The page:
In addition, the Federal Reserve has already taken steps to un-invert the yield curve by slashing key interest rates at its most-recent Federal Open Market Committee (FOMC) meeting. Remember, an inverted yield curve is devastating to the operating margins of the banks that the Fed regulates. So, in light of recent developments and the fact that the Fed never fights market rates, it’s growing even more likely that we’ll see two more rate cuts this year.
We also need to remember that second-quarter earnings and sales results were much better-than-expected. According to FactSet, about 90% of S&P 500 companies have announced results from the most recent quarter. Of these companies, 75% have topped analysts’ earnings estimates and 57% have beat sales forecasts.
The bottom line: The foundation under the stock market remains firm.
That may seem counterintuitive based on the headlines, but Louis focuses on the fundamentals of stocks, not the way the wind is blowing on any day. In fact, he’s made a major market prediction that will surprise a lot of you. You can click here to check it out now.
***While others are busy reacting to wild headlines, Louis stays true to the fundamentals of the stock.
If you’re not familiar with how Louis analyzes stocks, here is a short summary of the eight factors he uses to help determine what he recommends to subscribers.
Positive Earnings Revisions. I like to see stocks that have had their earnings estimates increased by Wall Street analysts. This usually tips us off to a stock that’s about to “beat earnings.”
Positive Earnings Surprises. Speaking of beating earnings, I also look to see if a stock has been able to beat its earnings estimates, and by how much. This is an important number to watch, because it often tells me about a stock that Wall Street isn’t paying much attention to or doesn’t yet “get.”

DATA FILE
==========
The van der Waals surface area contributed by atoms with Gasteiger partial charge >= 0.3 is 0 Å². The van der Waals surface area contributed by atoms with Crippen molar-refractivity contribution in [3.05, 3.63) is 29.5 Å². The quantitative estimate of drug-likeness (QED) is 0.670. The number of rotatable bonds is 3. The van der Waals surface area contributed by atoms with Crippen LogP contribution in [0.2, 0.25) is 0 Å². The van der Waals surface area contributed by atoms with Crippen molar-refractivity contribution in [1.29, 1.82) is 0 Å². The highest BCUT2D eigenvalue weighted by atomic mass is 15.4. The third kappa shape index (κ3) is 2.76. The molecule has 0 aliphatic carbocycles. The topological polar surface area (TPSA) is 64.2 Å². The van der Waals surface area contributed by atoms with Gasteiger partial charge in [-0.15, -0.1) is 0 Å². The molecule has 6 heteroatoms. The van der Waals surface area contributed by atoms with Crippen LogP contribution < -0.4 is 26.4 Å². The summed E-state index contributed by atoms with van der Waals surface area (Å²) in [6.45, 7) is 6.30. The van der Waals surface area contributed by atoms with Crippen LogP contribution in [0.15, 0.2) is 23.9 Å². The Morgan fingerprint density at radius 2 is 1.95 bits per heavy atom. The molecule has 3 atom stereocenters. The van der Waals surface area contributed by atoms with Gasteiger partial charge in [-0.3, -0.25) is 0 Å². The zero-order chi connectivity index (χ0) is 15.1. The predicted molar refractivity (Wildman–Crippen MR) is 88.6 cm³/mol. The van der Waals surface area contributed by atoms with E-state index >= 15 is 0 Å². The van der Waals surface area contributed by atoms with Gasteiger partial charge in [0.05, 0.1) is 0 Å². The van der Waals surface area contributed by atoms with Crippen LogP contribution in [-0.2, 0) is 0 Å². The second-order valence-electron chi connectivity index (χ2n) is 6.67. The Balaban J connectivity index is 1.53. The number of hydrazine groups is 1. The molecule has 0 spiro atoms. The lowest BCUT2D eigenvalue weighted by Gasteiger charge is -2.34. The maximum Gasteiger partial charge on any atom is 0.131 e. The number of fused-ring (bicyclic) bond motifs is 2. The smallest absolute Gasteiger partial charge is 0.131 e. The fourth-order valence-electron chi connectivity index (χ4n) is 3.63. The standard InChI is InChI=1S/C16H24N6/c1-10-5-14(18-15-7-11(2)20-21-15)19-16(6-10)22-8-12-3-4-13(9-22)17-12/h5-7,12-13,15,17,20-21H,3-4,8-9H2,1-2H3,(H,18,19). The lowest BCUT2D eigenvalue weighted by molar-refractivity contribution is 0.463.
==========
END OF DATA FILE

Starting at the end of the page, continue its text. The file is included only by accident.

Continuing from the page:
Increasing Sales. I also like to see a company that can consistently grow its sales over time. Why? Because it’s one number that is hard to fake. My background is in accounting, and I’ve always made sure to steer away from companies that use questionable accounting practices. Sales growth is a solid indicator.
Expanding Operating Margins. This simply tells me if earnings are growing faster than sales. A company that’s able to expand its operating margins is usually a company that has a dominant position—such as a monopoly—in its industry. This company can raise prices without seeing a drop-off in sales. And that’s a nice place to be.
Free Cash Flow. This tells me how much money a company has leftover after paying the costs of its business. A strong cash flow is important because it allows a company to invest more resources in growing its business.
Earnings Growth. This is the heart of all good financial analysis. As long as any company is able to grow its earnings consistently, its stock will do well.
Positive Earnings Momentum. It’s not enough to see a company’s earnings grow—I also want to see it growing rapidly.
Return on Equity, or ROE. This is the gold standard. ROE tells me how efficiently a company is managing its resources. I can’t interview every senior manager at a company, so I like to think of ROE as a report card for management.
All the fundamentals. That’s why Louis has a different prediction about the market than many. In fact, he has just released a brand now forecast for the rest of 2019.
Subscribers to his Platinum Growth service get a lot more than just his best picks. They get a model portfolio and regular podcasts from Louis, but they also get a stock allocation tool.
***This part is really exciting.
Louis’ stock allocation tool helps his subscribers determine how to blend stocks within the portfolio. Subscribers simply enter the amount of money they plan to invest, and the tool shows how to blend the stocks in the Model Portfolio accordingly – right down to the number of shares to own.
The tool allows you to determine what allocation is best for you based on conservative, moderately aggressive or aggressive goals.
So, do yourself a favor and put the phone down every now and then, and turn off the message alerts. The old expression I learned as a kid is that information is power. But nowadays, it seems the flood of information can be more paralyzing than enlightening.
You can depend on experts like Louis Navellier to prioritize the fundamentals and what’s important for you in the markets. And, remember, you can get his latest market forecast right now, by clicking here.
Enjoy your weekend,
Editor in Chief, InvestorPlace